Reduced Neuronal Innervation in the Distal End of the Proximal Esophageal Atretic Segment in Cases of Esophageal Atresia with Distal Tracheoesophageal Fistula
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Esophageal dysmotility is a common occurence after surgical repair of proximal esophageal atresia (EA) and distal tracheoesophageal fistula (TEF). The etiology of this motility disorder, however, remains controversial. Esophageal dysmotility also is present in isolated TEF or EA before surgery, suggesting a congenital cause. However, there is no information available in the literature with regard to the intramural nervous system of the human esophagus in EA-TEF.
Patients and Methods
We examined the distal end of proximal esophageal atretic segment of neonates undergoing EA-TEF repair for intrinsic neuronal innervation. Using specific antibodies, we studied neuronal markers of specimens from nine cases of EA-TEF and 9 cases of normal esophagus by immunohistochemistry using neurofilament (NF), synaptophysin (SY), S100, and glial cell line-derived neurotrophic factor (GDNF).
In the atretic segment, specimens staining with hematoxylin and eosin showed that there were marked hypoganglionosis and immature ganglion cells in the myenteric plexus. GDNF immunoreactivity in the atretic esophagus were markedly reduced in both the muscular layer and myenteric plexus. SY and NF-immunorective nerve fibers were distributed throughout the myenteric plexus of the normal esophagus, but the scarcity of these immunoreactive nerve fibers in the atretic esophagus was apparent. In contrast, the density of immunorective nerve fibers for S100 in the myenteric plexus and muscular layer was increased in the distal end of the atretic esophagus.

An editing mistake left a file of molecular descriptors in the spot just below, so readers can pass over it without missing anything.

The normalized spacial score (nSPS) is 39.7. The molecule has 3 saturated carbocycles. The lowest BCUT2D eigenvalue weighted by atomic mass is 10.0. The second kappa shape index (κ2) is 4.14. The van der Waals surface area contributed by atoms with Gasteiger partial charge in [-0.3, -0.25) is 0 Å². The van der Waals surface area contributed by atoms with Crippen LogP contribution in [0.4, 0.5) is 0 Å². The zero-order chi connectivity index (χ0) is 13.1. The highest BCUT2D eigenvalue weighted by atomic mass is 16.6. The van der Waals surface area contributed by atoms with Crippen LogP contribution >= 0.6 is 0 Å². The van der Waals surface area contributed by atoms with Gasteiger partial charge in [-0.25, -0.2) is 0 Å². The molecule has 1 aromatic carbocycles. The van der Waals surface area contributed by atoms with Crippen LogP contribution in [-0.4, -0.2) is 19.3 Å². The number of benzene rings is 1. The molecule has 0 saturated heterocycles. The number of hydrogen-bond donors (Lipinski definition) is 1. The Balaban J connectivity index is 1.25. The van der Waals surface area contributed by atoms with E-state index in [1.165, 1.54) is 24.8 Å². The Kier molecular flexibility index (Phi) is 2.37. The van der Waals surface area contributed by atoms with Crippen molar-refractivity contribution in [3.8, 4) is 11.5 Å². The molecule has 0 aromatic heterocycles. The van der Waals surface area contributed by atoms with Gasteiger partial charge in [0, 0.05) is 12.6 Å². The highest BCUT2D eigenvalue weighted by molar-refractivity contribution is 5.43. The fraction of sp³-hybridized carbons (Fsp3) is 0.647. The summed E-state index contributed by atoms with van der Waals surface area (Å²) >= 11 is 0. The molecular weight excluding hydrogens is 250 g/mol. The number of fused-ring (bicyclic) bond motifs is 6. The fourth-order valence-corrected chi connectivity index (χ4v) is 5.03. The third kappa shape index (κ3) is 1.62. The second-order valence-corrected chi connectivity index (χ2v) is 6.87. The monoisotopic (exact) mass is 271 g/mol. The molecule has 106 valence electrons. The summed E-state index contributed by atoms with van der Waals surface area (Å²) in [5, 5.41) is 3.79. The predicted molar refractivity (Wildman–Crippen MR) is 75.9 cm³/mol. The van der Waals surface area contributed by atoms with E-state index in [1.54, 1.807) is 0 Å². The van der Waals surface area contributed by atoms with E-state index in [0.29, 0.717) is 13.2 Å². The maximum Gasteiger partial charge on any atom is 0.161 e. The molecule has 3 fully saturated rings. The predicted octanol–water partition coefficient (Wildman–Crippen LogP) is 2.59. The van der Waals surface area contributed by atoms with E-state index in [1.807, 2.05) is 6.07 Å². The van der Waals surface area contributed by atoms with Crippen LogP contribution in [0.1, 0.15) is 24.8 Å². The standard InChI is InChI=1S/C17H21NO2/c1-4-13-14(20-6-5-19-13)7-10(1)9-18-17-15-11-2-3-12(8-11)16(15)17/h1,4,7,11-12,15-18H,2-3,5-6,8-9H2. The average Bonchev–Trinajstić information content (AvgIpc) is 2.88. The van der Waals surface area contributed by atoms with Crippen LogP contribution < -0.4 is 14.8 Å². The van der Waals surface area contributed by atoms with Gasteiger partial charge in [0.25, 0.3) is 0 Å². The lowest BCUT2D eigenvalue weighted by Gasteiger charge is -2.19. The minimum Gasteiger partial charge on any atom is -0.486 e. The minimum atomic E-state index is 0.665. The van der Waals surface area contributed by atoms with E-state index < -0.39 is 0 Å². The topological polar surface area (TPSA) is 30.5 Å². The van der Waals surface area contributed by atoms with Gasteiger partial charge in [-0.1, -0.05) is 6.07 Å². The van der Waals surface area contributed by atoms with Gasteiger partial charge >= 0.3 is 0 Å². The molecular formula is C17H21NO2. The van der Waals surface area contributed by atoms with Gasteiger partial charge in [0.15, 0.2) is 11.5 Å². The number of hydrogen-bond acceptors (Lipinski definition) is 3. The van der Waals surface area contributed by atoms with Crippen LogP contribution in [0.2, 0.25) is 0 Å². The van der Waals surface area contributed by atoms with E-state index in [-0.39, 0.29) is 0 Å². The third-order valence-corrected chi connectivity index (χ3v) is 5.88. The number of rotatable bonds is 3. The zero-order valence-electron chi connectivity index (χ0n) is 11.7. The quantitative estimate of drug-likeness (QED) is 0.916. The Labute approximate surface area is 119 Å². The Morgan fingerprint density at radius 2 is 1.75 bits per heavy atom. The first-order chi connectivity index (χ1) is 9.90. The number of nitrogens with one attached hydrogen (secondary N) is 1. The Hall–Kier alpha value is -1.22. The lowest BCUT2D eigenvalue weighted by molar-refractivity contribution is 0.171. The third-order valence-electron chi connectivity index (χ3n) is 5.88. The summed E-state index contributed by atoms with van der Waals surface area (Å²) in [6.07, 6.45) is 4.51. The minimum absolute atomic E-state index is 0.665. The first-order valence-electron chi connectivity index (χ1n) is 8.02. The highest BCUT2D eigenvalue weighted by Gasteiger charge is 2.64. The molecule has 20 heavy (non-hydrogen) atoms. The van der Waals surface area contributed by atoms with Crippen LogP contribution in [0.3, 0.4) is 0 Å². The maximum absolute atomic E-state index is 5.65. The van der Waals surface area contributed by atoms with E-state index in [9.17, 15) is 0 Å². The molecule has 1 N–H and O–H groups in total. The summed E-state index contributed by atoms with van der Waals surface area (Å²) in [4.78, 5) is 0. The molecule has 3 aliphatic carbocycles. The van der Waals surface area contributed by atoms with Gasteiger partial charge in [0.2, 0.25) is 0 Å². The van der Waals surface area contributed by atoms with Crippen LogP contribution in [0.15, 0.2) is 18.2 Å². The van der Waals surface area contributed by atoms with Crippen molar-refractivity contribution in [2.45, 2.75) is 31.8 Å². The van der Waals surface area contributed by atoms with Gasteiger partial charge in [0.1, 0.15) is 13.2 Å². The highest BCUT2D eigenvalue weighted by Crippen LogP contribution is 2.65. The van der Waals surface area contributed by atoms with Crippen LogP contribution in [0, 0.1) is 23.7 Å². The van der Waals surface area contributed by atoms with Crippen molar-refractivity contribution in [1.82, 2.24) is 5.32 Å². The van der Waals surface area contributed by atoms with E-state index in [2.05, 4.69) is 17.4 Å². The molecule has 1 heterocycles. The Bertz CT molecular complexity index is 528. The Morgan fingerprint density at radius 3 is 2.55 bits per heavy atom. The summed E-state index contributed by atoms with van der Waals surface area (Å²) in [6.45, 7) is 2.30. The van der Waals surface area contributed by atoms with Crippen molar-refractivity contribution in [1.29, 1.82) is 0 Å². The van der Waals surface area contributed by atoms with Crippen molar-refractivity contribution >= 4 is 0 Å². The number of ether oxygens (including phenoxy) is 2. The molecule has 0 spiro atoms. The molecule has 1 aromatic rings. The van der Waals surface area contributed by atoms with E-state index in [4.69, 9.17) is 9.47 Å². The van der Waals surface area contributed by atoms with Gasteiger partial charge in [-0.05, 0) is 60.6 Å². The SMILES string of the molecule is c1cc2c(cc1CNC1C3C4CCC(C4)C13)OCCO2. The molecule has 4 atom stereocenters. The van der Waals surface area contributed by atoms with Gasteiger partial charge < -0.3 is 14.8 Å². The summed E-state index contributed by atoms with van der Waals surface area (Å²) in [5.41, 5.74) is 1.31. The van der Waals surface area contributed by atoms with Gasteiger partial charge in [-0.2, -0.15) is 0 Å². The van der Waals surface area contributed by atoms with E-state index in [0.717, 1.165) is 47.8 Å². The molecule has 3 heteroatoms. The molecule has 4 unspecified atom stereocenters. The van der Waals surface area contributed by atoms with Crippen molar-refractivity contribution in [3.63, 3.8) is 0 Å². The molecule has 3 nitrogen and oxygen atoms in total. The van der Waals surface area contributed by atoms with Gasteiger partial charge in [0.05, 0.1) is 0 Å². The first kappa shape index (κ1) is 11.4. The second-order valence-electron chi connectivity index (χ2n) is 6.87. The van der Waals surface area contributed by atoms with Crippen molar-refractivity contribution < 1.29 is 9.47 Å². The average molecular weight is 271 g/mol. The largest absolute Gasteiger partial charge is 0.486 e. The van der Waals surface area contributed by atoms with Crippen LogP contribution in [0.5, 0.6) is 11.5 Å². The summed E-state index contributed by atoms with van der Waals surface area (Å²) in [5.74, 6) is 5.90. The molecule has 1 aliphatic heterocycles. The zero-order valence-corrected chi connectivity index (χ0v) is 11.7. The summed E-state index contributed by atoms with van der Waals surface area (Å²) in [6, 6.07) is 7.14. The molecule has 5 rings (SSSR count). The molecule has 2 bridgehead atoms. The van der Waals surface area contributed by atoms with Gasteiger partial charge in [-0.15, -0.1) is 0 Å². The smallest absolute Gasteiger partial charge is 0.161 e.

We concluded that the distribution of ganglion cells and some nerve fibers in the distal end of the atretic esophageal segment is deficient. Inadequate and abnormal neuronal innervation of the esophagus could be related to the esophageal dysmotility seen in EA. Because GDNF is a survival factor for central and peripheral neurons, defective expression of GDNF could have an important role in the defective and/or abnormal neuronal innervation of atretic esophageal segment.